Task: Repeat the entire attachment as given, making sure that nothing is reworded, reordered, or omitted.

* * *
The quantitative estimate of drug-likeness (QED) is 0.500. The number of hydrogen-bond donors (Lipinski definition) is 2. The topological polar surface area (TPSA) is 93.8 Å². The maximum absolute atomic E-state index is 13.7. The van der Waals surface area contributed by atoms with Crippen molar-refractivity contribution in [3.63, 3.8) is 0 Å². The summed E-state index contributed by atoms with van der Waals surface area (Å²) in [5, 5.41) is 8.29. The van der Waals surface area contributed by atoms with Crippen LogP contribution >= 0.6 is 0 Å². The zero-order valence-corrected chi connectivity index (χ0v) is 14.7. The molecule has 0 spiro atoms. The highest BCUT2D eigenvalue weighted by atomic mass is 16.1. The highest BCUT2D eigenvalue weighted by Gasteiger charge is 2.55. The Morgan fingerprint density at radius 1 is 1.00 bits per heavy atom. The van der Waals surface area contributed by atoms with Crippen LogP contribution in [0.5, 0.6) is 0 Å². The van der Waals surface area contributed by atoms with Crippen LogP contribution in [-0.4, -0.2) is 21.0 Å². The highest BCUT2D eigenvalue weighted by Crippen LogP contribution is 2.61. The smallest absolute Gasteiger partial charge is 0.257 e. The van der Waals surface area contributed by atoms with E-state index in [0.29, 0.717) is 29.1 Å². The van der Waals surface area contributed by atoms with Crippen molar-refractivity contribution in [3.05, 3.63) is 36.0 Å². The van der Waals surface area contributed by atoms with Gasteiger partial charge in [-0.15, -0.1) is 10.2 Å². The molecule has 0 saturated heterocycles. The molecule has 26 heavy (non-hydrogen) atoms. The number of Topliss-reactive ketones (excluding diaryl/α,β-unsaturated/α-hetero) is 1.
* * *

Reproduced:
The quantitative estimate of drug-likeness (QED) is 0.500. The number of hydrogen-bond donors (Lipinski definition) is 2. The topological polar surface area (TPSA) is 93.8 Å². The maximum absolute atomic E-state index is 13.7. The van der Waals surface area contributed by atoms with Crippen molar-refractivity contribution in [3.63, 3.8) is 0 Å². The summed E-state index contributed by atoms with van der Waals surface area (Å²) in [5, 5.41) is 8.29. The van der Waals surface area contributed by atoms with Crippen LogP contribution >= 0.6 is 0 Å². The zero-order valence-corrected chi connectivity index (χ0v) is 14.7. The molecule has 0 spiro atoms. The highest BCUT2D eigenvalue weighted by atomic mass is 16.1. The highest BCUT2D eigenvalue weighted by Gasteiger charge is 2.55. The Morgan fingerprint density at radius 1 is 1.00 bits per heavy atom. The van der Waals surface area contributed by atoms with Crippen LogP contribution in [0.5, 0.6) is 0 Å². The van der Waals surface area contributed by atoms with Crippen LogP contribution in [-0.4, -0.2) is 21.0 Å². The highest BCUT2D eigenvalue weighted by Crippen LogP contribution is 2.61. The smallest absolute Gasteiger partial charge is 0.257 e. The van der Waals surface area contributed by atoms with E-state index in [0.29, 0.717) is 29.1 Å². The van der Waals surface area contributed by atoms with Crippen molar-refractivity contribution in [3.05, 3.63) is 36.0 Å². The van der Waals surface area contributed by atoms with Gasteiger partial charge in [-0.15, -0.1) is 10.2 Å². The molecule has 0 saturated heterocycles. The molecule has 26 heavy (non-hydrogen) atoms. The number of Topliss-reactive ketones (excluding diaryl/α,β-unsaturated/α-hetero) is 1.